AVA, Mo. – This winter the Douglas County Extension office offered Skyline Schools the opportunity to participate in a three-month 4-H drama clinic taught by drama instructor Victoria Hutsell. Six Skyline students ranging from fourth to seventh grade participated in the clinic.
“My main goal was to create and foster an interest in theatre with middle school students,” Hutsell stated. “My second goal was to inspire young people to work creatively and recognize that they have a voice, an opinion that has value.”
The group met every other Monday starting in February. During the sessions, Hutsell led the group in theatre activities and warm-ups designed to give students confidence and assurance when performing in front of their peers. Hutsell believes the most important trait these activities taught was self-confidence. In watching the students get bolder and bolder in their activities each session, she definitely believes she achieved her goal.
“The most important thing the students learned from this experience is self-confidence,” she said. “It’s okay to try new things even if you think it’s silly.”
The 4-H program offers a variety of opportunities for students interested in communication arts and theater. The learning objectives designed around 4-H communications projects are to strengthen reading skills, develop writing abilities, enhance public speaking abilities, promote habits and practices that aid the youth in presenting information effectively, and developing a curiosity about new communication issues. Victoria Hutsell felt teaching a 4-H drama workshop would provide late elementary and middle school aged students with foundations and hopefully create an interest in drama and speech as they grow into secondary education.
“It was my hope to develop a love for the arts when students are young and free,” Hutsell stated, “before the teenage years when students become more self-conscious. It is easier to build a high school program if students come in already having some experience in theatre.”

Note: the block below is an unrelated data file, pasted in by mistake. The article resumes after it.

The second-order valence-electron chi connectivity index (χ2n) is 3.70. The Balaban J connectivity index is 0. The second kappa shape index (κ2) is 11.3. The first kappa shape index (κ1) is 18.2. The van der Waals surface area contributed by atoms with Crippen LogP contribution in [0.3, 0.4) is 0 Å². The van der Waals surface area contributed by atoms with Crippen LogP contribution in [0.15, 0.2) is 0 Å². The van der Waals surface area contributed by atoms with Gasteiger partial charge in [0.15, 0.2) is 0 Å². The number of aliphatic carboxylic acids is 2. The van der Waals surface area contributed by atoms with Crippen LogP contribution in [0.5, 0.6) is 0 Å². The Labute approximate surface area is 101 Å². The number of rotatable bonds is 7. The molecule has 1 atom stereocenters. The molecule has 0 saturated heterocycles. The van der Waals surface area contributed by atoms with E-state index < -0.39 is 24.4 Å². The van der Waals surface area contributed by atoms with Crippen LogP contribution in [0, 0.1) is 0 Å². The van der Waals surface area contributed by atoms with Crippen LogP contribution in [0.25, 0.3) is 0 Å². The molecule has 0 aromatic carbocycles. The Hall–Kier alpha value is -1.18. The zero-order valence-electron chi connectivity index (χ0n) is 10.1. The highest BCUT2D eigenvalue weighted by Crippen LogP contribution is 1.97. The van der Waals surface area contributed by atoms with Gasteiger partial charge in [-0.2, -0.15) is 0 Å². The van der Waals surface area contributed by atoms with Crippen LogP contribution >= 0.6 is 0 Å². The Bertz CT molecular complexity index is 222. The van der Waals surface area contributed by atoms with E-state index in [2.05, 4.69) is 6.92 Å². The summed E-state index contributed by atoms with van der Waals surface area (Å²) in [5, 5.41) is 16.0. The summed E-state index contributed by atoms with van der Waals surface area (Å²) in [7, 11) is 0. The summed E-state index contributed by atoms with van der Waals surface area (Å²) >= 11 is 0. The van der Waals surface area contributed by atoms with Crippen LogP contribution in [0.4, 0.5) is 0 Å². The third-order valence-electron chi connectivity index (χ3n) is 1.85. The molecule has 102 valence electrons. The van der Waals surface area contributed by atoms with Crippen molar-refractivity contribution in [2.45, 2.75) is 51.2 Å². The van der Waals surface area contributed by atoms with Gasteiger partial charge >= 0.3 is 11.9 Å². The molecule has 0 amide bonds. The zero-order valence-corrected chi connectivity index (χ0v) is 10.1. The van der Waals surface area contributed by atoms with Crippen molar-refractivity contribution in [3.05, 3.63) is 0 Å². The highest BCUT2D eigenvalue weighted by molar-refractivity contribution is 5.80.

Hutsell will begin her fourth year teaching drama in the fall of 2017. In addition to teaching drama, Hutsell is working on her master’s in speech and theatre at MSU. Hutsell worked as an assistant director in an MSU Tent Theatre production in the summer of 2016. She is excited to teach speech and theatre, feeling it proves so many growth opportunities for students of all ages.
“Theatre teaches students empathy and compassion,” she said. “It also gives students the ability to recognize beauty in the world around them while teaching creativity in problem solving and challenging the students’ perceptions about the world and about themselves. I firmly believe our future is going to need creative leaders and theatre is a great place to learn these important skills.”
For more information on what 4-H offers, contact Dr. Krista Tate at the Douglas County Extension office at 417-683-4409.
Norwood Speech and Theatre teacher Victoria Hutsell teaches Myla Sarginson, Levi Hicks, and Erika Strong theatre games designed to build confidence in group presentations.
Norwood Drama Club member Willie Crawford works with Skyline student Levi Hicks in a drama clinic held at Skyline School throughout the spring semester. The Douglas County Extension Office sponsored the workshop.